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Ten Little Niggers


Ten Little Niggers: Page 26


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She would
go to her room and bathe her aching head and temples in cold water.

She got up and went towards the door. Then she remembered and came back and
got a candle out of the box. She lighted it, let a little wax pour into a saucer and
stuck the candle firmly to it. Then she went out of the room, shutting the door
behind her and leaving the four men inside.

She went up the stairs and along the passage to her room.

As she opened her door, she suddenly halted and stood stock still.

Her nostrils quivered.



The sea... The smell of the sea at St. Tredennick...

That was it. She could not be mistaken. Of course one smelt the sea on an island
anyway, but this was different. It was the smell there had been on the beach that
day - with the tide out and the rocks covered with seaweed drying in the sun.

"Can I swim out to the island, Miss Claythorne?"

"Why can't I swim out to the island?..."

Horrid whiny spoilt little brat! If it weren't for him, Hugo would be rich... able to
marry the girl he loved...

Hugo...

Surely - surely - Hugo was beside her? No, waiting for her in the room...

She made a step forward. The draught from the window caught the flame of the
candle. It flickered and went out...

Tn the dark she was suddenly afraid...



"Don't be a fool," Vera Claythorne urged herself. "It's all right. The others are
downstairs. All four of them. There's no one in the room. There can't be. You're
imagining things, my girl."

But that smell - that smell of the beach at St. Tredennick... That wasn't
imagined. It was true...



And there was some one in the room... She had heard something - surely she had
heard something...

And then, as she stood there, listening - a cold, clammy hand touched her throat -
a wet hand, smelling of the sea...



Ill



Vera screamed. She screamed and screamed - screams of the utmost terror - wild
desperate cries for help.

She did not hear the sounds from below, of a chair being overturned, of a door
opening, of men's feet running up the stairs. She was conscious only of supreme
terror.

Then, restoring her sanity, lights flickered in the doorway - candles - men
hurrying into the room.

"What the devil?" "What's happened?" "Good God, what is it?"

She shuddered, took a step forward, collapsed on the floor.

She was only half aware of some one bending over her, of some one forcing her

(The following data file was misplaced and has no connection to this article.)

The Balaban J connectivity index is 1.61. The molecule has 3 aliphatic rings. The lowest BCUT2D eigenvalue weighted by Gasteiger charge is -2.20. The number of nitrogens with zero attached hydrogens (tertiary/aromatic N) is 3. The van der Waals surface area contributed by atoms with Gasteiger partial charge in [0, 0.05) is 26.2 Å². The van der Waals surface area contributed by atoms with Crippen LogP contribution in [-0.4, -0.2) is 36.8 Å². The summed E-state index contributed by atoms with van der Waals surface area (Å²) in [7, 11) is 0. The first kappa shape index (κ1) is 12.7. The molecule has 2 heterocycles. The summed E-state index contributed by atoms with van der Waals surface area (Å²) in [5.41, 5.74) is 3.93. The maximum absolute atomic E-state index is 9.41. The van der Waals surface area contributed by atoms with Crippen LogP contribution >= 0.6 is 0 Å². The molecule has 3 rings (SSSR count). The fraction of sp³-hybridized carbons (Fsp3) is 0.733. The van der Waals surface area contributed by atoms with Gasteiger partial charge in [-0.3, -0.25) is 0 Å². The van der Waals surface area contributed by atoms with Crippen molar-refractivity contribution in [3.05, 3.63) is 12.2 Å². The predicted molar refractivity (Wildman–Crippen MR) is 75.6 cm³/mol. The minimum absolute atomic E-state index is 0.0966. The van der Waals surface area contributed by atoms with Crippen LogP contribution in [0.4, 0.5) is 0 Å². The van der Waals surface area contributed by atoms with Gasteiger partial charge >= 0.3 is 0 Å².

head down between her knees.

Then a sudden exclamation, a quick "My God, look at that!" her senses returned.
She opened her eyes and raised her head. She saw what it was the men with the
candles were looking at.



A broad ribbon of wet seaweed was hanging down from the ceiling. It was that
which in the darkness had swayed against her throat. It was that which she had
taken for a clammy hand, a drowned hand come back from the dead to squeeze
the life out of her!...

She began to laugh hysterically. She said:

"It was seaweed - only seaweed - and that's what the smell was..."

And then the faintness came over her once more - waves upon waves of sickness.
Again some one took her head and forced it between her knees.

Aeons of time seemed to pass. They were offering her something to drink -
pressing the glass against her lips. She smelt brandy.

She was just about to gulp the spirit gratefully down when, suddenly, a warning
note - like an alarm bell - sounded in her brain. She sat up, pushing the glass
away.

She said sharply:

"Where did this come from?"

Blore's voice answered. He stared a minute before speaking.

He said:

"I got it from downstairs."

Vera cried:



"I won't drink it..."

There was a moment's silence, then Lombard laughed.

He said with appreciation:

"Good for you, Vera! You've got your wits about you - even if you have been
scared half out of your life. I'll get a fresh bottle that hasn't been opened."

He went swiftly out.

Vera said uncertainly:

"I'm all right now. I'll have some water."

Armstrong supported her as she struggled to her feet. She went over to the basin,
swaying and clutching at him for support. She let the cold tap run and then filled
the glass.

Blore said resentfully:

"That brandy's all right."

Armstrong said:

"How do you know?"

Blore said angrily: